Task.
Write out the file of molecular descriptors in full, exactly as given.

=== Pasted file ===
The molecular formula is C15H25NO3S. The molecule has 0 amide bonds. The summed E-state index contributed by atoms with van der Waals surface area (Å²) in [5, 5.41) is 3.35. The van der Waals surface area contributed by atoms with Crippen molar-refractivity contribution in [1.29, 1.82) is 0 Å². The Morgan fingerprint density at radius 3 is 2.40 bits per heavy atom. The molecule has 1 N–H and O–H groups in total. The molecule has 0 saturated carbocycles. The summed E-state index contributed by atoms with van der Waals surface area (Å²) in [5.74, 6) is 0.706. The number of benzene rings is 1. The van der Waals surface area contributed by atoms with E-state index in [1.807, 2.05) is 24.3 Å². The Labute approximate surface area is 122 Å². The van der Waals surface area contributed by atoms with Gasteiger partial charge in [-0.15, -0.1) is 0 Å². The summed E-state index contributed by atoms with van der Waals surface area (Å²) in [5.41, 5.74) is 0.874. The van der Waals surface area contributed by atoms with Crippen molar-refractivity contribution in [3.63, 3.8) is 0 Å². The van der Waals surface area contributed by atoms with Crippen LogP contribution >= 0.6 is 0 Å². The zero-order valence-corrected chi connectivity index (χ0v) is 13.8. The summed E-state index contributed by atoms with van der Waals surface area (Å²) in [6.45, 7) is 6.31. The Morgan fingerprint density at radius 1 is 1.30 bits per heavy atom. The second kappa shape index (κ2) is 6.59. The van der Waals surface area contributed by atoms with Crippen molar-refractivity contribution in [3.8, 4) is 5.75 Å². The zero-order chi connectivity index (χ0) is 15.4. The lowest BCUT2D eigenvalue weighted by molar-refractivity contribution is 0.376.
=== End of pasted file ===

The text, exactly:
The molecular formula is C15H25NO3S. The molecule has 0 amide bonds. The summed E-state index contributed by atoms with van der Waals surface area (Å²) in [5, 5.41) is 3.35. The van der Waals surface area contributed by atoms with Crippen molar-refractivity contribution in [1.29, 1.82) is 0 Å². The Morgan fingerprint density at radius 3 is 2.40 bits per heavy atom. The molecule has 1 N–H and O–H groups in total. The molecule has 0 saturated carbocycles. The summed E-state index contributed by atoms with van der Waals surface area (Å²) in [5.74, 6) is 0.706. The number of benzene rings is 1. The van der Waals surface area contributed by atoms with E-state index in [1.807, 2.05) is 24.3 Å². The Labute approximate surface area is 122 Å². The van der Waals surface area contributed by atoms with Gasteiger partial charge in [-0.15, -0.1) is 0 Å². The summed E-state index contributed by atoms with van der Waals surface area (Å²) in [5.41, 5.74) is 0.874. The van der Waals surface area contributed by atoms with Crippen molar-refractivity contribution in [3.63, 3.8) is 0 Å². The van der Waals surface area contributed by atoms with Crippen LogP contribution >= 0.6 is 0 Å². The zero-order valence-corrected chi connectivity index (χ0v) is 13.8. The summed E-state index contributed by atoms with van der Waals surface area (Å²) in [6.45, 7) is 6.31. The Morgan fingerprint density at radius 1 is 1.30 bits per heavy atom. The second kappa shape index (κ2) is 6.59. The van der Waals surface area contributed by atoms with Crippen molar-refractivity contribution in [3.8, 4) is 5.75 Å². The zero-order chi connectivity index (χ0) is 15.4. The lowest BCUT2D eigenvalue weighted by molar-refractivity contribution is 0.376.